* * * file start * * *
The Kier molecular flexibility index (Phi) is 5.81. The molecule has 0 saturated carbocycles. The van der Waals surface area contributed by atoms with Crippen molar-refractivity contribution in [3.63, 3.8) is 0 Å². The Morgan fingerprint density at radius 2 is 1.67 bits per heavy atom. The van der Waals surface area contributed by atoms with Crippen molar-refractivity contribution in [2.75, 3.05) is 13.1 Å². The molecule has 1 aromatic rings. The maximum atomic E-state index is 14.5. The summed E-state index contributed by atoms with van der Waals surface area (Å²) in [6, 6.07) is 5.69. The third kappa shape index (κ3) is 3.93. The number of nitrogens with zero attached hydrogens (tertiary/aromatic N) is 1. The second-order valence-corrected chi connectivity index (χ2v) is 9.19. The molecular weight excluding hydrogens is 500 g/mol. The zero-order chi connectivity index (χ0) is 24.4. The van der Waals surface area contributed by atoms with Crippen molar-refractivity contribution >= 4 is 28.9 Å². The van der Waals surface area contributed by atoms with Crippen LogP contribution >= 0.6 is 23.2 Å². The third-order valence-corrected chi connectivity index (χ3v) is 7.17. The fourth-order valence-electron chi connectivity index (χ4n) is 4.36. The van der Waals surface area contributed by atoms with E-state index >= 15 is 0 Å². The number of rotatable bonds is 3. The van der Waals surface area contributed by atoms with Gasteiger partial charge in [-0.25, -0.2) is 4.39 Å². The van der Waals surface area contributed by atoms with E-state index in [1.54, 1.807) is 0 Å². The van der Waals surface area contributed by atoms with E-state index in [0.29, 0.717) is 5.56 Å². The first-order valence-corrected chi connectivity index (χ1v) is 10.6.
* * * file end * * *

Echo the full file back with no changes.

The Kier molecular flexibility index (Phi) is 5.81. The molecule has 0 saturated carbocycles. The van der Waals surface area contributed by atoms with Crippen molar-refractivity contribution in [3.63, 3.8) is 0 Å². The Morgan fingerprint density at radius 2 is 1.67 bits per heavy atom. The van der Waals surface area contributed by atoms with Crippen molar-refractivity contribution in [2.75, 3.05) is 13.1 Å². The molecule has 1 aromatic rings. The maximum atomic E-state index is 14.5. The summed E-state index contributed by atoms with van der Waals surface area (Å²) in [6, 6.07) is 5.69. The third kappa shape index (κ3) is 3.93. The number of nitrogens with zero attached hydrogens (tertiary/aromatic N) is 1. The second-order valence-corrected chi connectivity index (χ2v) is 9.19. The molecular weight excluding hydrogens is 500 g/mol. The zero-order chi connectivity index (χ0) is 24.4. The van der Waals surface area contributed by atoms with Crippen molar-refractivity contribution >= 4 is 28.9 Å². The van der Waals surface area contributed by atoms with Crippen LogP contribution >= 0.6 is 23.2 Å². The third-order valence-corrected chi connectivity index (χ3v) is 7.17. The fourth-order valence-electron chi connectivity index (χ4n) is 4.36. The van der Waals surface area contributed by atoms with E-state index >= 15 is 0 Å². The number of rotatable bonds is 3. The van der Waals surface area contributed by atoms with Gasteiger partial charge in [-0.25, -0.2) is 4.39 Å². The van der Waals surface area contributed by atoms with E-state index in [1.54, 1.807) is 0 Å². The van der Waals surface area contributed by atoms with E-state index in [0.29, 0.717) is 5.56 Å². The first-order valence-corrected chi connectivity index (χ1v) is 10.6.